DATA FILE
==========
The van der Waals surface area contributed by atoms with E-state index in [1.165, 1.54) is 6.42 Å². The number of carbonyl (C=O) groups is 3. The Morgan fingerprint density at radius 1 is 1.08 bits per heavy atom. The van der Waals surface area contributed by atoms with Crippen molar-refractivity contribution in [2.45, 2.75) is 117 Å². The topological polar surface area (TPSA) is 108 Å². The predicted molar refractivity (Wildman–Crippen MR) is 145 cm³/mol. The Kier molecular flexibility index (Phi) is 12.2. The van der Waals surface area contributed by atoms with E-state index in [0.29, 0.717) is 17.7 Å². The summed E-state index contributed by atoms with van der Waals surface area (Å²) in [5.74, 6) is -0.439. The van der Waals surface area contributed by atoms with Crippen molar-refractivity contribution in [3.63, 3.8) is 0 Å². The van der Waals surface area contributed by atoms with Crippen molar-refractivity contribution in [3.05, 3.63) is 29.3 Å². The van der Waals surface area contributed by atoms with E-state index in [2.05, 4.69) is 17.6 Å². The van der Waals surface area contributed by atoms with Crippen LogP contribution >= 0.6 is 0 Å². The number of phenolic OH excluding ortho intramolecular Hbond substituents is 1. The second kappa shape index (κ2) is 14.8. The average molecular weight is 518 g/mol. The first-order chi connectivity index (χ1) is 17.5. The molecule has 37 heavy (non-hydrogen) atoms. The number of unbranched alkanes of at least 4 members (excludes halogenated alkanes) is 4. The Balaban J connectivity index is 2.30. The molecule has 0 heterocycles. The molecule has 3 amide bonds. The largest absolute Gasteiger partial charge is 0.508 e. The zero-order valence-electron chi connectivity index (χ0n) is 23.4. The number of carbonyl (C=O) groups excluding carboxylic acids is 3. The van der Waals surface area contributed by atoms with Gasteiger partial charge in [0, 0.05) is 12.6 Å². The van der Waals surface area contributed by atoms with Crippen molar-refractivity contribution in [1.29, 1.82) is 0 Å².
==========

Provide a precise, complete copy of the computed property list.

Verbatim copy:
The van der Waals surface area contributed by atoms with E-state index in [1.165, 1.54) is 6.42 Å². The number of carbonyl (C=O) groups is 3. The Morgan fingerprint density at radius 1 is 1.08 bits per heavy atom. The van der Waals surface area contributed by atoms with Crippen molar-refractivity contribution in [2.45, 2.75) is 117 Å². The topological polar surface area (TPSA) is 108 Å². The predicted molar refractivity (Wildman–Crippen MR) is 145 cm³/mol. The Kier molecular flexibility index (Phi) is 12.2. The van der Waals surface area contributed by atoms with E-state index in [0.29, 0.717) is 17.7 Å². The summed E-state index contributed by atoms with van der Waals surface area (Å²) in [5.74, 6) is -0.439. The van der Waals surface area contributed by atoms with Crippen molar-refractivity contribution in [3.63, 3.8) is 0 Å². The van der Waals surface area contributed by atoms with Crippen molar-refractivity contribution in [3.05, 3.63) is 29.3 Å². The van der Waals surface area contributed by atoms with E-state index in [2.05, 4.69) is 17.6 Å². The van der Waals surface area contributed by atoms with Crippen LogP contribution >= 0.6 is 0 Å². The number of phenolic OH excluding ortho intramolecular Hbond substituents is 1. The second kappa shape index (κ2) is 14.8. The average molecular weight is 518 g/mol. The first-order chi connectivity index (χ1) is 17.5. The molecule has 37 heavy (non-hydrogen) atoms. The number of unbranched alkanes of at least 4 members (excludes halogenated alkanes) is 4. The Balaban J connectivity index is 2.30. The molecule has 0 heterocycles. The molecule has 3 amide bonds. The largest absolute Gasteiger partial charge is 0.508 e. The zero-order valence-electron chi connectivity index (χ0n) is 23.4. The number of carbonyl (C=O) groups excluding carboxylic acids is 3. The van der Waals surface area contributed by atoms with Gasteiger partial charge in [0, 0.05) is 12.6 Å². The van der Waals surface area contributed by atoms with Crippen molar-refractivity contribution in [1.29, 1.82) is 0 Å².